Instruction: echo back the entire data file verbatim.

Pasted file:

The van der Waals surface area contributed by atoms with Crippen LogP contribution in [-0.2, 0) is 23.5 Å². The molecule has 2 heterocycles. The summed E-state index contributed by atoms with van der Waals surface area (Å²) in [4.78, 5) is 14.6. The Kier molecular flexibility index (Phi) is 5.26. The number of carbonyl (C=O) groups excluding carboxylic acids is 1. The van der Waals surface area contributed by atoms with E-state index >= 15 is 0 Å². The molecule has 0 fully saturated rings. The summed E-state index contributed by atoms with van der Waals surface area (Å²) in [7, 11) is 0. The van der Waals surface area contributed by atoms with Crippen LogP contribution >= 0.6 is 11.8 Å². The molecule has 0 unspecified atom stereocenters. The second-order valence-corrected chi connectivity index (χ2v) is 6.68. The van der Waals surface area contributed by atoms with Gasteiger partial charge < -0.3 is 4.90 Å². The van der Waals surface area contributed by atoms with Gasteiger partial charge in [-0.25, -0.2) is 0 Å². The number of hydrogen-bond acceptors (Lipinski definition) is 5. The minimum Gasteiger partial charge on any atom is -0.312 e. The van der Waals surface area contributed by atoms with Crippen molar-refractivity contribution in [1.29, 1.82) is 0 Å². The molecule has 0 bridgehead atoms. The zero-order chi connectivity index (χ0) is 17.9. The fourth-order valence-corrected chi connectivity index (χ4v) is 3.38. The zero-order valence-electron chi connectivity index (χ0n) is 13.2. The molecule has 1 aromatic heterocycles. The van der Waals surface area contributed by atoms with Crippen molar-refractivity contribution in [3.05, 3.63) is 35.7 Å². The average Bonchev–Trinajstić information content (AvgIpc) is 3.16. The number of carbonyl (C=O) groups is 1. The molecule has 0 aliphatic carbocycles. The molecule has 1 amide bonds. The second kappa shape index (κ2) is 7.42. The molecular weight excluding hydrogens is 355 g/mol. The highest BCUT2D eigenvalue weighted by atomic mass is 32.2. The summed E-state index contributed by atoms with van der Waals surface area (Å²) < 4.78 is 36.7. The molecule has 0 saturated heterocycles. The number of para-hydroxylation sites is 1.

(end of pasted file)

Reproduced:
The van der Waals surface area contributed by atoms with Crippen LogP contribution in [-0.2, 0) is 23.5 Å². The molecule has 2 heterocycles. The summed E-state index contributed by atoms with van der Waals surface area (Å²) in [4.78, 5) is 14.6. The Kier molecular flexibility index (Phi) is 5.26. The number of carbonyl (C=O) groups excluding carboxylic acids is 1. The van der Waals surface area contributed by atoms with E-state index >= 15 is 0 Å². The molecule has 0 fully saturated rings. The summed E-state index contributed by atoms with van der Waals surface area (Å²) in [7, 11) is 0. The van der Waals surface area contributed by atoms with Crippen LogP contribution >= 0.6 is 11.8 Å². The molecule has 0 unspecified atom stereocenters. The second-order valence-corrected chi connectivity index (χ2v) is 6.68. The van der Waals surface area contributed by atoms with Gasteiger partial charge < -0.3 is 4.90 Å². The van der Waals surface area contributed by atoms with Gasteiger partial charge in [-0.25, -0.2) is 0 Å². The number of hydrogen-bond acceptors (Lipinski definition) is 5. The minimum Gasteiger partial charge on any atom is -0.312 e. The van der Waals surface area contributed by atoms with Crippen molar-refractivity contribution in [1.29, 1.82) is 0 Å². The molecule has 0 bridgehead atoms. The zero-order chi connectivity index (χ0) is 17.9. The fourth-order valence-corrected chi connectivity index (χ4v) is 3.38. The zero-order valence-electron chi connectivity index (χ0n) is 13.2. The molecule has 1 aromatic heterocycles. The van der Waals surface area contributed by atoms with Crippen molar-refractivity contribution in [3.05, 3.63) is 35.7 Å². The average Bonchev–Trinajstić information content (AvgIpc) is 3.16. The number of carbonyl (C=O) groups is 1. The molecule has 0 aliphatic carbocycles. The molecule has 1 amide bonds. The second kappa shape index (κ2) is 7.42. The molecular weight excluding hydrogens is 355 g/mol. The highest BCUT2D eigenvalue weighted by atomic mass is 32.2. The summed E-state index contributed by atoms with van der Waals surface area (Å²) < 4.78 is 36.7. The molecule has 0 saturated heterocycles. The number of para-hydroxylation sites is 1.